The frozen food market has proven to be largely resilient in the face of both fresh food and meal kit trends. Sales have been steady, if unspectacular, since 2012, according to market research firm Packaged Facts in a new report, “Frozen Foods in the U.S.: Hot Meals, Sides, and Snacks, 6th Edition.” Packaged Facts estimates that frozen food products in the collective categories of dinners/entrées, pizza, side dishes, and appetizers/snacks had overall sales of $22 billion in 2016, nearly identical to the sales total four years prior.
Packaged Facts estimates that frozen vegetables are used in three out of four U.S. households, and 60 percent use frozen potatoes. Just more than 60 percent are frozen pizza consumers, with dinners as well as entrées used in about 40 to 45 percent of households. Likewise, more than a third of U.S. households are consumers of frozen snacks. Most encouragingly, Packaged Facts’ survey data reveal that 90 percent of consumers buy packaged frozen hot meal items for heating or microwaving at home, a share that is up substantially—15 percentage points—in just two years.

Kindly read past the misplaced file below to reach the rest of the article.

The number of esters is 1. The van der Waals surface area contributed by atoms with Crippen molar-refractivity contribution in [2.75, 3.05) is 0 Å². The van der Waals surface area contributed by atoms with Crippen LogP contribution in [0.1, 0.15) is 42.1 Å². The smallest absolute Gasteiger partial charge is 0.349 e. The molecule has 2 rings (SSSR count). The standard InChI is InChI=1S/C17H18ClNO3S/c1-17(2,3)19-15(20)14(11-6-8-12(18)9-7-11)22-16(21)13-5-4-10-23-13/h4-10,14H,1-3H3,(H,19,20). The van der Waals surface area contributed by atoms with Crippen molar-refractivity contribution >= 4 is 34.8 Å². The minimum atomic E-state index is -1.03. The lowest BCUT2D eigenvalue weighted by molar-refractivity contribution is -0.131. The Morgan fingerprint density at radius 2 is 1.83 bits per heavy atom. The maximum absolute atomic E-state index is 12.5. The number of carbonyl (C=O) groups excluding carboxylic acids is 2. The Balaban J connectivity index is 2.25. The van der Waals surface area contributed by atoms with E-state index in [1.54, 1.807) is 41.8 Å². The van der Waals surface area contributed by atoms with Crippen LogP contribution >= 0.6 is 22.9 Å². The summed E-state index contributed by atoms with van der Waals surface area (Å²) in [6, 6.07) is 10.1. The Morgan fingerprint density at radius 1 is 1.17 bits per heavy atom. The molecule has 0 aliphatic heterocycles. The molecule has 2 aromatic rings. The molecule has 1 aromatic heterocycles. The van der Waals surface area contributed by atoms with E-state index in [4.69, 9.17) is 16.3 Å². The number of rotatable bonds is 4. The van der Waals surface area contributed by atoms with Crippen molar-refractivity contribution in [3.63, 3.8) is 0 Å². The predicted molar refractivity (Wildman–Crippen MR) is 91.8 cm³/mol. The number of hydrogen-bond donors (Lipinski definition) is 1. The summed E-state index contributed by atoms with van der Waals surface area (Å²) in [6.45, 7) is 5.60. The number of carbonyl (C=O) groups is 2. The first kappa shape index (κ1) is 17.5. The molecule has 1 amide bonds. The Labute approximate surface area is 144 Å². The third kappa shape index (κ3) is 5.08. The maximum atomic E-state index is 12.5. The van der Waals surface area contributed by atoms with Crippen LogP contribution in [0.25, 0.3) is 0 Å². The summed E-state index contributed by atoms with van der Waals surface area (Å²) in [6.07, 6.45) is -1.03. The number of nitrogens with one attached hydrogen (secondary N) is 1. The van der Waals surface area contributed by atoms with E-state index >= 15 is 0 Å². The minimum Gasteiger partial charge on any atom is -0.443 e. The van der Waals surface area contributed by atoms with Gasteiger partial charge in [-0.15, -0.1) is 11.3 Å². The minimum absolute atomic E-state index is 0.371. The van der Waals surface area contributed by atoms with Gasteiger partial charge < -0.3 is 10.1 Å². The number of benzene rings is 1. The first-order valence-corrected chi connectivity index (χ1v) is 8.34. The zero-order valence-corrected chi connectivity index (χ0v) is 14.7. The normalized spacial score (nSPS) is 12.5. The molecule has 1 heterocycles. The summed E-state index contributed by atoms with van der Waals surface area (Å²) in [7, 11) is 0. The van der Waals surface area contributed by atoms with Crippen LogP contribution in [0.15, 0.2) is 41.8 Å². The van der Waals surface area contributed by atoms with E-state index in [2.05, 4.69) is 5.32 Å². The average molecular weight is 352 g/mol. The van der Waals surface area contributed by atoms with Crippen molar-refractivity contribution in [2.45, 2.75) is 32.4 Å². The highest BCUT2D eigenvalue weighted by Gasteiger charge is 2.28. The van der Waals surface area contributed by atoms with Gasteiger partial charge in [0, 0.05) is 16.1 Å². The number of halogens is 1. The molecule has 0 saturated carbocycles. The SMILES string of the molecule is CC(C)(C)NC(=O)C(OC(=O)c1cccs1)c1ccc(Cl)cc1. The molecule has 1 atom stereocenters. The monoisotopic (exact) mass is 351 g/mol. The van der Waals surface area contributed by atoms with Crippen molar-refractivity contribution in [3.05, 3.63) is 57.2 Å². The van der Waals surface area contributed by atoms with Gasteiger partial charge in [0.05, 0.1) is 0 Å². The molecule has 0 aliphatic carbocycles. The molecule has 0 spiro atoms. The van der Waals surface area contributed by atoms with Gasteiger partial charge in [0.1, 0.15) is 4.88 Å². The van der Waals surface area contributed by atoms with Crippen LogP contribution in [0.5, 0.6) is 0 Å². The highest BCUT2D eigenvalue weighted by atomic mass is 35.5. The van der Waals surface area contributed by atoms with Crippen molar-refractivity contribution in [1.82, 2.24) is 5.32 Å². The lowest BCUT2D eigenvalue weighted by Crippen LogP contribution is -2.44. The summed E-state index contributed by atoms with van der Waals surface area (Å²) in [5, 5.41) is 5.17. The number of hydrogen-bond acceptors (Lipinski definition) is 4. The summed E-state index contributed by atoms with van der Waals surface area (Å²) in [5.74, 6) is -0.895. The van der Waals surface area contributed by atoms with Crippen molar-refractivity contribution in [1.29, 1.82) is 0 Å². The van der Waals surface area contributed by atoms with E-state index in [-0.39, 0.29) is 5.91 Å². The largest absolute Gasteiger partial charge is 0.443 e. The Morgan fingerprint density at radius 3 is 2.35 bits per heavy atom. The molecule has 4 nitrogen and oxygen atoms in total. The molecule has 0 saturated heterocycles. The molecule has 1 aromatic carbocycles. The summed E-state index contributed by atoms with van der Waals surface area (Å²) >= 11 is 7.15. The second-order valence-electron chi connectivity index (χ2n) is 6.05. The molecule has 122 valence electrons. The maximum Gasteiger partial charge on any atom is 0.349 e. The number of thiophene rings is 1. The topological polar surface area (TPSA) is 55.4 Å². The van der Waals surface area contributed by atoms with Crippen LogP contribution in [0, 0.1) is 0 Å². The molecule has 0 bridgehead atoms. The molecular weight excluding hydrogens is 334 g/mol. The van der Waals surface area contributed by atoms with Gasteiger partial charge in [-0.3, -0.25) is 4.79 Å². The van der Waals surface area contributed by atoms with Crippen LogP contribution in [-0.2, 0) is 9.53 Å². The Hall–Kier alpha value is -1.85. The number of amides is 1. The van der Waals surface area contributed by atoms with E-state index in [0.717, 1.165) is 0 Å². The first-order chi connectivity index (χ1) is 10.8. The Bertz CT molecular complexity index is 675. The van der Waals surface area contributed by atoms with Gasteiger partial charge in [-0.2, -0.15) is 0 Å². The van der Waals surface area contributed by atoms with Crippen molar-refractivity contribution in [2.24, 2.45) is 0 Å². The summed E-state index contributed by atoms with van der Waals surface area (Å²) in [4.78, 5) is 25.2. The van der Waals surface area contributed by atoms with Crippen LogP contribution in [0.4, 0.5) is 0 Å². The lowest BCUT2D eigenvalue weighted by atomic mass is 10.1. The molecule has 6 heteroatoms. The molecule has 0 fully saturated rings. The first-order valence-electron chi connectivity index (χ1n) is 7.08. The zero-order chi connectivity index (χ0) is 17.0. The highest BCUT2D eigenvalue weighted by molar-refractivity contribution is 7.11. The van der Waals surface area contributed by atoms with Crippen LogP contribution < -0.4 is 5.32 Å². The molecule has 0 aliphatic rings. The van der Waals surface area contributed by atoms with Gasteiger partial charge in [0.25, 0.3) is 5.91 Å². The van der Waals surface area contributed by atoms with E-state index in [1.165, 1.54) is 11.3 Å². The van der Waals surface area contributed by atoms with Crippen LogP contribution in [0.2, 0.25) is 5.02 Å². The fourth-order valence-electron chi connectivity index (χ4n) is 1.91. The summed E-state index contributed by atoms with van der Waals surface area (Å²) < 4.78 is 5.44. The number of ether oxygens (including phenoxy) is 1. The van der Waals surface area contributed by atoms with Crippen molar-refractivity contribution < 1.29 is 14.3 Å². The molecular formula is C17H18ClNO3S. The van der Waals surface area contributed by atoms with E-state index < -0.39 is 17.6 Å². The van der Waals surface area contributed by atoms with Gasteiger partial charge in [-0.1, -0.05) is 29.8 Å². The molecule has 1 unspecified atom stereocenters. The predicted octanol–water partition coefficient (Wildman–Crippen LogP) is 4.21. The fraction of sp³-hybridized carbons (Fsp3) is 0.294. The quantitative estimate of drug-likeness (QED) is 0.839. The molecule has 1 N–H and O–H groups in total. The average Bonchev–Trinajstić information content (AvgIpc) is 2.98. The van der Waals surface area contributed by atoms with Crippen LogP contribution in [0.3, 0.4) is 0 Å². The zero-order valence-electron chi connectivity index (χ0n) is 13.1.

While convenience may be thought of as the driving factor in purchase of frozen foods, quality and healthfulness are of paramount importance, reflecting the recent reformulating and repositioning of leading brands and the growing presence of emerging brands that emphasize these qualities. This points to frozen food manufacturers’ willingness to face the thriving fresh food market head-on by making the necessary formulation and marketing adjustments to remain competitively relevant. In addition, convenience may play a less decisive role than might be expected, as consumers simply assume that this is a feature automatically associated with frozen meal items.
Looking ahead, Packaged Facts expects leading positive factors to include marketers’ continued robust investment in product innovation, with rollouts supported by strong marketing and advertising initiatives.
“Bold and unique flavors; varieties inspired by world cuisines; cleaner labels and healthier nutrition profiles; and products that accommodate special dietary concerns will drive purchases,” says David Sprinkle, research director, Packaged Facts.